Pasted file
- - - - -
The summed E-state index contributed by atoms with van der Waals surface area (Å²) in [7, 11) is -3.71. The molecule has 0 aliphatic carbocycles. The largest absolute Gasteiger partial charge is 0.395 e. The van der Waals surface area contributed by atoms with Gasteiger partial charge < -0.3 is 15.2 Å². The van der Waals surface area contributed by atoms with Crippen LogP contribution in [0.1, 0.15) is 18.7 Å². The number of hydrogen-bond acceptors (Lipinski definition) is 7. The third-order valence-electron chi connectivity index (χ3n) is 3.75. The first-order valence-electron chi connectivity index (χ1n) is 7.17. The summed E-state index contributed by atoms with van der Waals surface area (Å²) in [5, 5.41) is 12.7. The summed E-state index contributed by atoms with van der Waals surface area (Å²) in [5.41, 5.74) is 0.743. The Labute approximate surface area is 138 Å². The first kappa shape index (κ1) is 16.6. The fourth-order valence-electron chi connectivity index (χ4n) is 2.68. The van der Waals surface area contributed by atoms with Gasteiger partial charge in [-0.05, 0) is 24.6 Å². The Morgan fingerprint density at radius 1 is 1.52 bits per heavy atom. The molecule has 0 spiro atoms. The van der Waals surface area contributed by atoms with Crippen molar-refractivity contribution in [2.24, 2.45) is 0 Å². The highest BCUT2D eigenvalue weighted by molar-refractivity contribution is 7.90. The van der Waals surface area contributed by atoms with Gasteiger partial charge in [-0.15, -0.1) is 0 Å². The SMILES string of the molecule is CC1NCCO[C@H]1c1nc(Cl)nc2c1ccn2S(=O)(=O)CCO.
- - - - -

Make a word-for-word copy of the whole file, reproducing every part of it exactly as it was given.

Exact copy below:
The summed E-state index contributed by atoms with van der Waals surface area (Å²) in [7, 11) is -3.71. The molecule has 0 aliphatic carbocycles. The largest absolute Gasteiger partial charge is 0.395 e. The van der Waals surface area contributed by atoms with Gasteiger partial charge < -0.3 is 15.2 Å². The van der Waals surface area contributed by atoms with Crippen LogP contribution in [0.1, 0.15) is 18.7 Å². The number of hydrogen-bond acceptors (Lipinski definition) is 7. The third-order valence-electron chi connectivity index (χ3n) is 3.75. The first-order valence-electron chi connectivity index (χ1n) is 7.17. The summed E-state index contributed by atoms with van der Waals surface area (Å²) in [5, 5.41) is 12.7. The summed E-state index contributed by atoms with van der Waals surface area (Å²) in [5.41, 5.74) is 0.743. The Labute approximate surface area is 138 Å². The first kappa shape index (κ1) is 16.6. The fourth-order valence-electron chi connectivity index (χ4n) is 2.68. The van der Waals surface area contributed by atoms with Gasteiger partial charge in [-0.05, 0) is 24.6 Å². The Morgan fingerprint density at radius 1 is 1.52 bits per heavy atom. The molecule has 0 spiro atoms. The van der Waals surface area contributed by atoms with Crippen molar-refractivity contribution in [2.24, 2.45) is 0 Å². The highest BCUT2D eigenvalue weighted by molar-refractivity contribution is 7.90. The van der Waals surface area contributed by atoms with Gasteiger partial charge in [-0.15, -0.1) is 0 Å². The SMILES string of the molecule is CC1NCCO[C@H]1c1nc(Cl)nc2c1ccn2S(=O)(=O)CCO.